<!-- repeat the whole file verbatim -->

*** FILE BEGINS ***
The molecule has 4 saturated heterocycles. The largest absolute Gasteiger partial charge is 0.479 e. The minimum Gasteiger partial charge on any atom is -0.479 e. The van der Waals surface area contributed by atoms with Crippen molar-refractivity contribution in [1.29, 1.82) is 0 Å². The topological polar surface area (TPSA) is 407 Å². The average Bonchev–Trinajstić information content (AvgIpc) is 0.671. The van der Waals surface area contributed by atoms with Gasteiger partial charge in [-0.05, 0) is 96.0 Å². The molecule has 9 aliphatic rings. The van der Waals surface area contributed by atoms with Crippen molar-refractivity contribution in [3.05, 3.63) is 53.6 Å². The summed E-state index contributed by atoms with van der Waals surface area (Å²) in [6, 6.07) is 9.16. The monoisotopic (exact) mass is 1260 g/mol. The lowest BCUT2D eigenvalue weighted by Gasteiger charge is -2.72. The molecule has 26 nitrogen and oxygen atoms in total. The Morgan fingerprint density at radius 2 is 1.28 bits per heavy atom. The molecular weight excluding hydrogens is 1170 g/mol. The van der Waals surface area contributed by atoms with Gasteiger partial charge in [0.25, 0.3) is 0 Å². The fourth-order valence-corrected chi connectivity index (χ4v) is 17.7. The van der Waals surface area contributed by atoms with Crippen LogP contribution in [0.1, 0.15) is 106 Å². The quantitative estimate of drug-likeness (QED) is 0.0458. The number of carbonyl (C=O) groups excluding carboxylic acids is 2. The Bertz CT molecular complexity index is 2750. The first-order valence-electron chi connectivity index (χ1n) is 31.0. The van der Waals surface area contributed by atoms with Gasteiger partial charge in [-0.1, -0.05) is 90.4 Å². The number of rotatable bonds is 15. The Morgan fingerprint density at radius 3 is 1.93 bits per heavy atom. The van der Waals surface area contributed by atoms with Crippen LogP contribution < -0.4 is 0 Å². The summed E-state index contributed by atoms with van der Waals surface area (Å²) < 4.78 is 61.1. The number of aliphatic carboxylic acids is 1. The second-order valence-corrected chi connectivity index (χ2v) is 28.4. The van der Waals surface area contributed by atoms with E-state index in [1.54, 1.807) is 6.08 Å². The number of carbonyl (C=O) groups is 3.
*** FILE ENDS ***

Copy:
The molecule has 4 saturated heterocycles. The largest absolute Gasteiger partial charge is 0.479 e. The minimum Gasteiger partial charge on any atom is -0.479 e. The van der Waals surface area contributed by atoms with Crippen molar-refractivity contribution in [1.29, 1.82) is 0 Å². The topological polar surface area (TPSA) is 407 Å². The average Bonchev–Trinajstić information content (AvgIpc) is 0.671. The van der Waals surface area contributed by atoms with Gasteiger partial charge in [-0.05, 0) is 96.0 Å². The molecule has 9 aliphatic rings. The van der Waals surface area contributed by atoms with Crippen molar-refractivity contribution in [3.05, 3.63) is 53.6 Å². The summed E-state index contributed by atoms with van der Waals surface area (Å²) in [6, 6.07) is 9.16. The monoisotopic (exact) mass is 1260 g/mol. The lowest BCUT2D eigenvalue weighted by Gasteiger charge is -2.72. The molecule has 26 nitrogen and oxygen atoms in total. The Morgan fingerprint density at radius 2 is 1.28 bits per heavy atom. The molecular weight excluding hydrogens is 1170 g/mol. The van der Waals surface area contributed by atoms with Gasteiger partial charge in [0.25, 0.3) is 0 Å². The fourth-order valence-corrected chi connectivity index (χ4v) is 17.7. The van der Waals surface area contributed by atoms with Crippen LogP contribution in [0.1, 0.15) is 106 Å². The quantitative estimate of drug-likeness (QED) is 0.0458. The number of carbonyl (C=O) groups excluding carboxylic acids is 2. The Bertz CT molecular complexity index is 2750. The first-order valence-electron chi connectivity index (χ1n) is 31.0. The van der Waals surface area contributed by atoms with Gasteiger partial charge in [-0.1, -0.05) is 90.4 Å². The number of rotatable bonds is 15. The Morgan fingerprint density at radius 3 is 1.93 bits per heavy atom. The van der Waals surface area contributed by atoms with Crippen LogP contribution < -0.4 is 0 Å². The summed E-state index contributed by atoms with van der Waals surface area (Å²) < 4.78 is 61.1. The number of aliphatic carboxylic acids is 1. The second-order valence-corrected chi connectivity index (χ2v) is 28.4. The van der Waals surface area contributed by atoms with E-state index in [1.54, 1.807) is 6.08 Å². The number of carbonyl (C=O) groups is 3.